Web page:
Rossetti isn't much on descriptive imagery in this poem, but as far as the setting for "Up-Hill" goes, we know a few things:
1. There's a road. It goes uphill for a long way, and it takes a fairly twisty path to get there.
2. There's a hill. For the road to go uphill, there must, of course, be a hill for it to go up.
3. There's an inn. The inn is not necessarily at the top of the hill, but it's definitely at the highest point that the road goes to. We also know the inn has a roof (hey, that's always promising), a door (equally beneficial), and that there are quite a few beds (they have a "there are always vacancies" policy).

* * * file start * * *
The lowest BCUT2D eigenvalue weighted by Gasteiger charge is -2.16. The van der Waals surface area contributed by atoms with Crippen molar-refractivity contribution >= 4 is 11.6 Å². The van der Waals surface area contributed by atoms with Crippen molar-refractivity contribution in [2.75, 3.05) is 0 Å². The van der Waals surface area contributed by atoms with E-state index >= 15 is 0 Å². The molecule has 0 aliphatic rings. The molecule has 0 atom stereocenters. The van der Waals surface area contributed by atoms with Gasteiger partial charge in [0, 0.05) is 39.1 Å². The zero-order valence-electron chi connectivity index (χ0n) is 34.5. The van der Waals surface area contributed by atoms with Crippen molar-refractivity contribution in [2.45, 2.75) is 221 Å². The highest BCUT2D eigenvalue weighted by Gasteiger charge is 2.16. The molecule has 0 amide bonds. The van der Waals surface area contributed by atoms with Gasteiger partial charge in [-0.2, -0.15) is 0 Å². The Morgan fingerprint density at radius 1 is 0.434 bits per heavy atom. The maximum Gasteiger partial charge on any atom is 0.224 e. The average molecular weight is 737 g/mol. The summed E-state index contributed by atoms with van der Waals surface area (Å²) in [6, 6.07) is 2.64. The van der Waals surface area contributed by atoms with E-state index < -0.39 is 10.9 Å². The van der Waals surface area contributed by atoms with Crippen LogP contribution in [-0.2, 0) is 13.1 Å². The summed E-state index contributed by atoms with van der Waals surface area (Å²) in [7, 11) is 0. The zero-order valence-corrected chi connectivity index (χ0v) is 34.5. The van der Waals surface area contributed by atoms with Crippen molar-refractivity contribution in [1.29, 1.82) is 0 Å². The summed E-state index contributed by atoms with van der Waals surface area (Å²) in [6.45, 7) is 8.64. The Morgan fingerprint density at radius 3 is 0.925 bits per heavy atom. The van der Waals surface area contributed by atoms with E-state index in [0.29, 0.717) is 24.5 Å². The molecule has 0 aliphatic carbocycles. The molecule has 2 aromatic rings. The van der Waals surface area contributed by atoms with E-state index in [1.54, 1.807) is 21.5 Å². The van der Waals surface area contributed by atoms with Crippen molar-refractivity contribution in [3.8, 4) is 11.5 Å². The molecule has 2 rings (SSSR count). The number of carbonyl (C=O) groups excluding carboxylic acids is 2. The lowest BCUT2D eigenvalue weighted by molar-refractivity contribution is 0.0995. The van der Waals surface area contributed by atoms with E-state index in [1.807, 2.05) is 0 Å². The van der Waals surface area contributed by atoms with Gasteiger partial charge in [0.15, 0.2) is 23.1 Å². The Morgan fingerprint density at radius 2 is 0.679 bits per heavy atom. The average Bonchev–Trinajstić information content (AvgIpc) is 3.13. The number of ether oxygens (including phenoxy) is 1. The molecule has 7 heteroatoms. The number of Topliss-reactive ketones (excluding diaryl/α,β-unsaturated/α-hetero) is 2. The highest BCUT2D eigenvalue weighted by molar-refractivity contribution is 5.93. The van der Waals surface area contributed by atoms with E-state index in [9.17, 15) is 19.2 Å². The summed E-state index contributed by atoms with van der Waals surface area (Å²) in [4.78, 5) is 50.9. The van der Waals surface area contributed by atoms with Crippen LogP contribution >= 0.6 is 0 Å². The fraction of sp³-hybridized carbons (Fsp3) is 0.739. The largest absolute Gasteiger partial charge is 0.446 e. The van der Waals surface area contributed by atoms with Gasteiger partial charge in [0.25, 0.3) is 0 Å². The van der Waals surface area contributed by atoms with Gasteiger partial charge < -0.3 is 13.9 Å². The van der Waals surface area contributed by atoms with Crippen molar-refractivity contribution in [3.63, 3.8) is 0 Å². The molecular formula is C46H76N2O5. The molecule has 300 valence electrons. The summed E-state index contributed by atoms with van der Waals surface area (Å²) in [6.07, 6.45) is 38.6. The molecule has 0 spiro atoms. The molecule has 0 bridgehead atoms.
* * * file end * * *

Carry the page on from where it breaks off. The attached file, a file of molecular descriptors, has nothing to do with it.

Combine all these ingredients and you probably get something that looks like this, this, or this. Now, if you took one look at those images and said, "Excuse me, Shmoop, but those look nothing alike," then you are spot on. We've got such minimal description of the setting in "Up-Hill" that we really have no idea what kind of environment Rossetti is imagining. The thing is, though, that's exactly how Rossetti intended it to be. The setting of "Up-Hill" is designed to be generic and non-specific, because the theological and metaphorical message of the poem is timeless and applicable to the population in general. The more specific this poem gets, the less effective it becomes. On the flip side, we also know that everything she did include is pretty darn important, so be sure to check out our take on the road, the hill, and the inn in the "Symbols, Imagery, and Wordplay" section if you haven't already.